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If we were living near the center of our galaxy (the Milky Way) instead of in a remote suburb, would the night sky (illuminated by stars) be as bright as the day sky (illuminated by our sun)?

The density of stars is 100,000 times higher in the center of our galaxy than where we are now. Also, closest stars (nearest neighbors) are about 4 light years away from where we are now, and generate light that is perceived as being 10,000 times fainter than the sun.  

Obviously, if we were living in the middle of our galaxy, the closest stars would be much much much closer to us, well below 0.1 light years away from us. My guess is that the sky would be so bright - day and night - there would always be more light than if a small atomic bomb would be exploding 1 mile away from you, every second.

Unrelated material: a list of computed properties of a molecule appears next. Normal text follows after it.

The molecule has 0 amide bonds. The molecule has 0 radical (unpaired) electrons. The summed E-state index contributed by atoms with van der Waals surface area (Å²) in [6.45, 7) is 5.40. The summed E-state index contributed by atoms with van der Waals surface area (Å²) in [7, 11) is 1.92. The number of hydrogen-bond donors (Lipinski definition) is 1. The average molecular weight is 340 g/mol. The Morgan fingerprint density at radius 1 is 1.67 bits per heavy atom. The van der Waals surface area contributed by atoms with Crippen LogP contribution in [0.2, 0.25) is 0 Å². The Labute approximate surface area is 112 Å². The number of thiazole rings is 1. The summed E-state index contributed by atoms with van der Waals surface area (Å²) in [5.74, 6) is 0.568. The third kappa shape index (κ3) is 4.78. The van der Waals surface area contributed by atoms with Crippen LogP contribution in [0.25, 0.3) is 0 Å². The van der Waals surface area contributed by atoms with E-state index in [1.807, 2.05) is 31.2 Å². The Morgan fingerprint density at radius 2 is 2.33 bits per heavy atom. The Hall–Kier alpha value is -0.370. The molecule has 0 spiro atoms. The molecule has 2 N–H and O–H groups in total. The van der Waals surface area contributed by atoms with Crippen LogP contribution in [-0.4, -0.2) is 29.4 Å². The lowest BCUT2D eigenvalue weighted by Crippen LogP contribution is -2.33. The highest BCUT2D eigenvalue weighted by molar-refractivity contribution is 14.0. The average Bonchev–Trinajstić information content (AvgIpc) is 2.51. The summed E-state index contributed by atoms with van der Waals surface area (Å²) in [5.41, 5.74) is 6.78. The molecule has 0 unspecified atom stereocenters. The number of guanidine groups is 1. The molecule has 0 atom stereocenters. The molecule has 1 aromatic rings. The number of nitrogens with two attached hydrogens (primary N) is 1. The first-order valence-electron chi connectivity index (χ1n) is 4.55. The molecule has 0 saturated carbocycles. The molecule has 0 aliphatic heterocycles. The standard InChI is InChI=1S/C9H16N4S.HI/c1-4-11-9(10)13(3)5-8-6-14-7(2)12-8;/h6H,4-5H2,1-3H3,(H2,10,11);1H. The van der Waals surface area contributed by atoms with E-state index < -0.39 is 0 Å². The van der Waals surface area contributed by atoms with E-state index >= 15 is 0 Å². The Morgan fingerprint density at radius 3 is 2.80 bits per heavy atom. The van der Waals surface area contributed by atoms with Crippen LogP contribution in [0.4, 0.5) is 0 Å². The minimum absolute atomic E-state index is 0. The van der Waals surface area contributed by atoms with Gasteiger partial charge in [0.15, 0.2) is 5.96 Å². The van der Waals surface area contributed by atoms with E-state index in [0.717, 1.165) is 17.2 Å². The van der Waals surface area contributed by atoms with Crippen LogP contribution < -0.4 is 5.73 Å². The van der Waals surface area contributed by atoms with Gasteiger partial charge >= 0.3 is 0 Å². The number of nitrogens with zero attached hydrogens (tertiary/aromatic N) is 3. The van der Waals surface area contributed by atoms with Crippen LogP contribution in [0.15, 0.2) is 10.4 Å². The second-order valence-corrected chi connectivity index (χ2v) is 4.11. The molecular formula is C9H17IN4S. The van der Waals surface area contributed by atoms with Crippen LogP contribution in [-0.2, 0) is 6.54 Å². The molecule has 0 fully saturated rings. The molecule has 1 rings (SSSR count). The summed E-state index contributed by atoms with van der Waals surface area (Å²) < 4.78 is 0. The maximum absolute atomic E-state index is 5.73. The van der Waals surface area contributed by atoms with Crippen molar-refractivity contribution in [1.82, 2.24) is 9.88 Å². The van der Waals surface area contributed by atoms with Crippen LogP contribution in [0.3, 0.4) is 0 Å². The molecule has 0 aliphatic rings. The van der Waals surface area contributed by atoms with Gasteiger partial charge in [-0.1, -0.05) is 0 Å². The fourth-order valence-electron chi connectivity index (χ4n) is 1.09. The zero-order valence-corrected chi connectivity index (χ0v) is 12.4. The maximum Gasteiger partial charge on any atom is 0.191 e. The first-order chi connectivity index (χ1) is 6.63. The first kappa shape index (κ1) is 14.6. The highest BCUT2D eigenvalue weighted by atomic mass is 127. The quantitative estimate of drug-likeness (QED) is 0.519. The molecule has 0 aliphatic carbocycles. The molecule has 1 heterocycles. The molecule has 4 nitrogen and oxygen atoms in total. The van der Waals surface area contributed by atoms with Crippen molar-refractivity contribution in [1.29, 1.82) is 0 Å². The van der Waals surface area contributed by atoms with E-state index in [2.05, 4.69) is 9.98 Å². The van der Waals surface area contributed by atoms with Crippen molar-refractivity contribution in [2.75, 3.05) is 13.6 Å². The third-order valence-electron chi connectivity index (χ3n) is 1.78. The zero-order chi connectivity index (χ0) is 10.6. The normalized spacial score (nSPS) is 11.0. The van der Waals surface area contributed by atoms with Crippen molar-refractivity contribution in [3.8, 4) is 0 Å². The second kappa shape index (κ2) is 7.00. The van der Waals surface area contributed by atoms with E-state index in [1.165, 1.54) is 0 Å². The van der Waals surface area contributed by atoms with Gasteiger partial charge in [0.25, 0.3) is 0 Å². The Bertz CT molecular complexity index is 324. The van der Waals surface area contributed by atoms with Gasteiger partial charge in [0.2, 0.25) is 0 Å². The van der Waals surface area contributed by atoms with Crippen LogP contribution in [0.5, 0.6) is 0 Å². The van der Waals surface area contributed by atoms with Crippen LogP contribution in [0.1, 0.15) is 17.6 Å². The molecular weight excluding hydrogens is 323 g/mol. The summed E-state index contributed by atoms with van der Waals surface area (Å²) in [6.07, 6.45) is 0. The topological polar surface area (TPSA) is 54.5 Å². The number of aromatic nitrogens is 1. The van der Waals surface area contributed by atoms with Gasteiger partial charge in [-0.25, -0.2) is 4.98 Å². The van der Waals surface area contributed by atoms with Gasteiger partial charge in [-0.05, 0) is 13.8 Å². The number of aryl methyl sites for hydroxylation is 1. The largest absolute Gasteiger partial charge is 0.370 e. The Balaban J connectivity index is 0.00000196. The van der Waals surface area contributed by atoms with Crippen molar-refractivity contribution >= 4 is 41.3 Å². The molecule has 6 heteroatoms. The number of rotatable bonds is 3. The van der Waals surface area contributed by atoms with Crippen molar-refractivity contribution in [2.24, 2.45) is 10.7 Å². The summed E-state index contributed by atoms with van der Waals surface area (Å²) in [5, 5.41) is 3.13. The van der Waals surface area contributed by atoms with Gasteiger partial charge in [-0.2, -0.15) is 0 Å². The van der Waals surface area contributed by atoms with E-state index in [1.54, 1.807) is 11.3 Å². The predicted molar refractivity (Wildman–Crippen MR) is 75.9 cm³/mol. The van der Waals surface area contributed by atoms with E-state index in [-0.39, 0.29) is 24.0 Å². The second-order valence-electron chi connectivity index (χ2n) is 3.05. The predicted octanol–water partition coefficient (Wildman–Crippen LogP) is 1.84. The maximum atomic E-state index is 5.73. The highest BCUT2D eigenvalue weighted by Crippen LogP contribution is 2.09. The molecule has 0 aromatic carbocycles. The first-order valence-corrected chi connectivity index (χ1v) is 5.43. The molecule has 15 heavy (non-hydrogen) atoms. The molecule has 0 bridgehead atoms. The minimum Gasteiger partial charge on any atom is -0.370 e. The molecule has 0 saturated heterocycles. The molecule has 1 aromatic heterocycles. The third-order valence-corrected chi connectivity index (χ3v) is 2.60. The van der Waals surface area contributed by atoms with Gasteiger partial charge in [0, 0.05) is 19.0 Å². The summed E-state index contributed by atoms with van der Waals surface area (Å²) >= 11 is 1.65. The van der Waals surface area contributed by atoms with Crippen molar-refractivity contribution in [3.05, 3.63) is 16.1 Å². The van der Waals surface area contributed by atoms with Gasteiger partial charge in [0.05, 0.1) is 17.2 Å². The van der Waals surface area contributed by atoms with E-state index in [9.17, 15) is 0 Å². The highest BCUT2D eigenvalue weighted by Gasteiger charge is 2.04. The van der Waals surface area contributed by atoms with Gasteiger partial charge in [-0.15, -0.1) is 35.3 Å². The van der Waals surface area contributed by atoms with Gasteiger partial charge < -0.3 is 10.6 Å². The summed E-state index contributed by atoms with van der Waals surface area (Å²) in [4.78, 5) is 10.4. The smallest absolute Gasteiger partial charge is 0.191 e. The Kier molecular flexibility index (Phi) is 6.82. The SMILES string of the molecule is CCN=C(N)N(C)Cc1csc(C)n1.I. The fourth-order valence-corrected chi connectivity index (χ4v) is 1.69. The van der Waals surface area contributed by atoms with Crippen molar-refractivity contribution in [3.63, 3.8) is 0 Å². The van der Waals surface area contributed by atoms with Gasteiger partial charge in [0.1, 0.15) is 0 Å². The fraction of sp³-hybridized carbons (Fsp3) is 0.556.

Is this a correct assumption?

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Replies to This Discussion

Intensity falls off as 1/r^2. So a star 0.1 light years away (or ~50k light minutes away), compared to our sun (~8 light minutes away), is going to be (8/50k)^2 fainter than the sun (assuming they generate roughly the same amount of light).

So you would need (50k/8)^2 stars at 0.1 light years away to have the same intensity. Thats higher than 100k (and almost all of that 100k would be much further away). So I'd guess the night sky would just be more interesting. (some one should check my numbers/logic though, I haven't had my coffee yet this morning).


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